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And you shall see, the first warm weather, Me and the butterflies together.
My lord, your favours well I know;
'Tis with distinction you bestow,
And not to every one that comes,
Just as a Scotsman does his plums.
'Pray take them, sir-enough's a feast:
Eat some, and pocket up the rest'-
What, rob your boys? those pretty rogues;
'No, sir, you'll leave them to the hogs.'
Thus fools with compliments besiege ye,
Contriving never to oblige ye.
Scatter your favours on a fop,
Ingratitude's the certain crop;
And 'tis but just, I'll tell you wherefore:
You give the things you never care for.
A wise man always is or should
Be mighty ready to do good;
But makes a difference in his thought
Betwixt a guinea and a groat.
Now this I'll say, you'll find in me
A safe companion, and a free;
But if you'd have me always near—
A word, pray, in your honour's ear:
I hope it is your resolution
To give me back my constitution,
The sprightly wit, the lively eye,
The' engaging smile, the gaiety
That laugh'd down many a summer sun,
And kept you up so oft till one;
And all that voluntary vein,
As when Belinda raised my strain.
A weasel once made shift to slink
In at a corn-loft through a chink,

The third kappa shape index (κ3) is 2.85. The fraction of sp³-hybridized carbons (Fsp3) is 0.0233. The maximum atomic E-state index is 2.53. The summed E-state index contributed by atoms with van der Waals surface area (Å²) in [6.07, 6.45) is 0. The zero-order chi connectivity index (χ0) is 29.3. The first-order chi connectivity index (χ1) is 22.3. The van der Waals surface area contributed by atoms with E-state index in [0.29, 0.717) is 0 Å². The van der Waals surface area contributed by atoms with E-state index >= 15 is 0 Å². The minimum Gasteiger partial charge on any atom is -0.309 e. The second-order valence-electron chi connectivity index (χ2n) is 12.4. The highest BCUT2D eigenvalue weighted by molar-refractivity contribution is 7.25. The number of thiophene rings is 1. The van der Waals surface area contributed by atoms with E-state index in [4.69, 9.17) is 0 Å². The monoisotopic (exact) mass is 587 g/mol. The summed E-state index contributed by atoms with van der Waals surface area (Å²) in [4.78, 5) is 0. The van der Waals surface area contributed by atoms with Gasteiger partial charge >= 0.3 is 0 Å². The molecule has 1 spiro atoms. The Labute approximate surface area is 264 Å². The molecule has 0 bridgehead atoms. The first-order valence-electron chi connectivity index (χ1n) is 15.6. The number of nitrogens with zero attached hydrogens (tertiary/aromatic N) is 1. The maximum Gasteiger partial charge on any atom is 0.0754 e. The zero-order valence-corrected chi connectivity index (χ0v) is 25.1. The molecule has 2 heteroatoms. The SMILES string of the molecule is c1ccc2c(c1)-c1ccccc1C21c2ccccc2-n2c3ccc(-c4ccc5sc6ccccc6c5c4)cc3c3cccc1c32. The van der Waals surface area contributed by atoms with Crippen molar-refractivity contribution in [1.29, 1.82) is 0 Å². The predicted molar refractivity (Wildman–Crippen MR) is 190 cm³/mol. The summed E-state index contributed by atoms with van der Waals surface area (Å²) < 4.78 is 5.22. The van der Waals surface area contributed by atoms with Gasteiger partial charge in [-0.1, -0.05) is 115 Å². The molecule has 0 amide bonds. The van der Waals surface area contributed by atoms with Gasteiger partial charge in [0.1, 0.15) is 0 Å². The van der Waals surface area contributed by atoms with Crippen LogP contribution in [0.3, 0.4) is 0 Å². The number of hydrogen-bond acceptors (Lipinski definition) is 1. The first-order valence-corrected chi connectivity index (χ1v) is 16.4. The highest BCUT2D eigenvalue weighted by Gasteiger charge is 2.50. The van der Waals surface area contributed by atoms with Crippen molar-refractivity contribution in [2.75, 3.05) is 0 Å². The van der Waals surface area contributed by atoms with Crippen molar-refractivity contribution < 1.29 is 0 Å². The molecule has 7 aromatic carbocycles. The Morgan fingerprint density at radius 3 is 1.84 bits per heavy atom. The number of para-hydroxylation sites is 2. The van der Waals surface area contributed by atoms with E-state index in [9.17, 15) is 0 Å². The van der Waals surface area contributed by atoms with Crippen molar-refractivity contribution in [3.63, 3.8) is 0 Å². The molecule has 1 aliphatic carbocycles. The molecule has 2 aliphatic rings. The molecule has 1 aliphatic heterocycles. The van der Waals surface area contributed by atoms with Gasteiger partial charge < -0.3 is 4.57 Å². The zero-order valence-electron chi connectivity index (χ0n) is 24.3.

But having amply stuff'd his skin,
Could not get out as he got in;
Which one belonging to the house
("Twas not a man, it was a mouse,)
Observing, cried, You scape not so;
Lean as you came, sir, you must go.'
Sir, you may spare your application, I'm no such beast, nor his relation, Nor one that temperance advance, Cramm'd to the throat with ortolans; Extremely ready to resign
All that may make me none of mine.
South-sea subscriptions take who please,
Leave me but liberty and ease.
"Twas what I said to Craggs and Child,
Who praised my modesty, and smiled.
Give me, I cried, (enough for me)
My bread and independency!'
So bought an annual rent or two,
And lived-just as you see I do;
Near fifty, and without a wife,
I trust that sinking fund, my life.
Can I retrench? Yes, mighty well,
Shrink back to my paternal cell,
A little house with trees a-row,
And, like its master, very low;
There died my father, no man's debtor,
And there I'll die, nor worse nor better.
To set this matter full before ye,
Our old friend Swift will tell his story.
Harley, the nation's great support'But you may read it, I stop short.
The reflections of Horace, and the judgments passed in his epistle to Augustus, seemed so seasonable to the present times, that I could not help applying them to the use of my own country. The author thought them considerable enough to address them to his prince, whom he paints with all the great and good qualities of a monarch upon whom the Romans depended for the increase of an absolute empire but to make the poem entirely English, I was willing to add one or two of those which contribute to the happiness of a free people, and are more consistent with the welfare of our neighbours.